Twitter CEO Goes to China: Will the Site Follow?

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Twitter (NYSE:TWTR) CEO Dick Costolo is making his first visit to China, Reuters reports, but the company is saying that the visit isn’t an attempt to get the microblogging site unblocked by the Chinese government. China represents a huge potential market of Internet users, but strict censorship rules have prevented many social media sites like Twitter and Facebook (NASDAQ:FB) from being used by Chinese citizens.

Costolo will spend his trip in Shanghai, meeting with government officials, professors, and students during his three-day visit. He’ll meet with officials representing the Shanghai Pilot Free Trade Zone — which was created to test a loosening of market restrictions but likely won’t relax censorship laws — and participate in a roundtable discussion with students and academics at Fudan University. He doesn’t plan to visit the capital city of Beijing.

“Dick is visiting China because he wants to learn more about Chinese culture and the country’s thriving technology sector,” a spokesman from the company told Reuters.

While Facebook CEO Mark Zuckerberg has frequently visited China and believes that cracking the market there is essential to his vision of connecting the entire world to the Internet and its biggest social network, Twitter has recognized that it’s unlikely to gain a foothold in China unless censorship laws are relaxed.

Twitter is officially banned in China, but some citizens get around the rules by altering their VPN. Reuters said that a few notable figures in China run active Twitter accounts, including artist Ai Weiwei and a few state-run news agencies.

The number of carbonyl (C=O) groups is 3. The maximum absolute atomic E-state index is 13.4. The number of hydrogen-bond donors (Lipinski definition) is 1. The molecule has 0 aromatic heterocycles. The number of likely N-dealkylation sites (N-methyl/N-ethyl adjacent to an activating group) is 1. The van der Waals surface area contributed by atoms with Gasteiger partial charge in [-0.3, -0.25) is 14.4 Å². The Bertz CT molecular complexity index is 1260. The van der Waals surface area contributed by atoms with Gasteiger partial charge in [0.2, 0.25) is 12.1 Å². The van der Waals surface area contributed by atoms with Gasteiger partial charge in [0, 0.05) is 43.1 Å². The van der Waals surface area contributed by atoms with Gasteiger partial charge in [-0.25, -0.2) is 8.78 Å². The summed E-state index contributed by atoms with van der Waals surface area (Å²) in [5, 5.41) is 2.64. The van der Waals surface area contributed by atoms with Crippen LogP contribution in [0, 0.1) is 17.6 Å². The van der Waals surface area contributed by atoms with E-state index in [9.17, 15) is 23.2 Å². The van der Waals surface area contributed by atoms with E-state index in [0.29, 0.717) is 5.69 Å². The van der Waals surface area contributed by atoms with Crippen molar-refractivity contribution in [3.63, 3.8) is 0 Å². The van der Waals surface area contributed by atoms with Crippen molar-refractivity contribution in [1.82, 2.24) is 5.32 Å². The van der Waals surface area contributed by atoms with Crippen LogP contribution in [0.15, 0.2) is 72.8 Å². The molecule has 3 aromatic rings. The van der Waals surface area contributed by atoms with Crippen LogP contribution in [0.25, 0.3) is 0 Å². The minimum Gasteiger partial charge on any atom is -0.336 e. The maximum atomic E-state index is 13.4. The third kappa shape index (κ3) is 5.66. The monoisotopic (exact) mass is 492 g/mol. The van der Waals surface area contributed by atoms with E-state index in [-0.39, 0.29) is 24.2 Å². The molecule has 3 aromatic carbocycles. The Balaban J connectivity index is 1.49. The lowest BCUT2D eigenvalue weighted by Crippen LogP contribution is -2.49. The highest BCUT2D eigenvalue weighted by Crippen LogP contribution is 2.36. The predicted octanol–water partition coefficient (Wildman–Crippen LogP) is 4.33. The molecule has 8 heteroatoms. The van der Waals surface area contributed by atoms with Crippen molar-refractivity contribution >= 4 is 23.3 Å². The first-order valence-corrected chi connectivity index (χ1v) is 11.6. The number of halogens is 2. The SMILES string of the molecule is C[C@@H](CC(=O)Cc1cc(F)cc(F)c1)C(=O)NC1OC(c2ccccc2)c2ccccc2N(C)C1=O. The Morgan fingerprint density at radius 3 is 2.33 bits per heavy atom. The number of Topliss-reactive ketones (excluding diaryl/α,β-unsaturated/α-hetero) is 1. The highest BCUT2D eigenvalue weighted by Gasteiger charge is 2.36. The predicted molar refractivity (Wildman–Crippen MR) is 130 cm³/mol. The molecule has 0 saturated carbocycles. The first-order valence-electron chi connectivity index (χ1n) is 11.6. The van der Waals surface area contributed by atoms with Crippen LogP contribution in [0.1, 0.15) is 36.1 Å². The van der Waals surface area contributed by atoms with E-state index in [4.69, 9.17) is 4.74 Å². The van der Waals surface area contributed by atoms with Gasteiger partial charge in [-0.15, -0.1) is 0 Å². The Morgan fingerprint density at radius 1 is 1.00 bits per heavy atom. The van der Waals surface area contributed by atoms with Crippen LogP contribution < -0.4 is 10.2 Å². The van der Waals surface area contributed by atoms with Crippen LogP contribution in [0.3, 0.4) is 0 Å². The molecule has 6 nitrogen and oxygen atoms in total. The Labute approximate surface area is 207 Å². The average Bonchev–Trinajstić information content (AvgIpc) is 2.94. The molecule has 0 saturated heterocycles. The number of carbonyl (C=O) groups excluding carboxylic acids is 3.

Tech companies that want to operate in China have to play by China’s rules and comply with strict censorship laws. Apple (NASDAQ:AAPL), which has prioritized China as a major new frontier for the iPhone, recently had to censor an anti-censorship app that popped up in the iOS App Store. OpenDoor is an app that allows users to access the Internet anonymously by randomizing their IP addresses. The app has only been banned in China and is still available elsewhere.

Microsoft’s (NASDAQ:MSFT) search engine, Bing, recently came under scrutiny when it was discovered that the search engine censored search results for all Chinese speakers, not just those coming from the country. Microsoft attempted to blame the search discrepancies on a routine error, but evidence from a variety of sources that searched for controversial terms like “the Dalai Lama” seemed to confirm that Microsoft was censoring information on topics that the Chinese government would deem sensitive information.

Meanwhile, Twitter has been focused on growing its business amid concerns by some analysts that the site is overvalued. The site recently cut a deal to buy 900 patents from International Business Machines (NYSE:IBM) to flesh out its paltry patent portfolio, something the company will need as it grows and becomes more vulnerable to patent litigation; Twitter also announced a redesign of its site’s interface. These changes are more likely to influence Twitter’s growth than a surprise entry into China, although Costolo’s visit will have many speculating about what would happen if Twitter chose to cooperate with China’s censorship rules.

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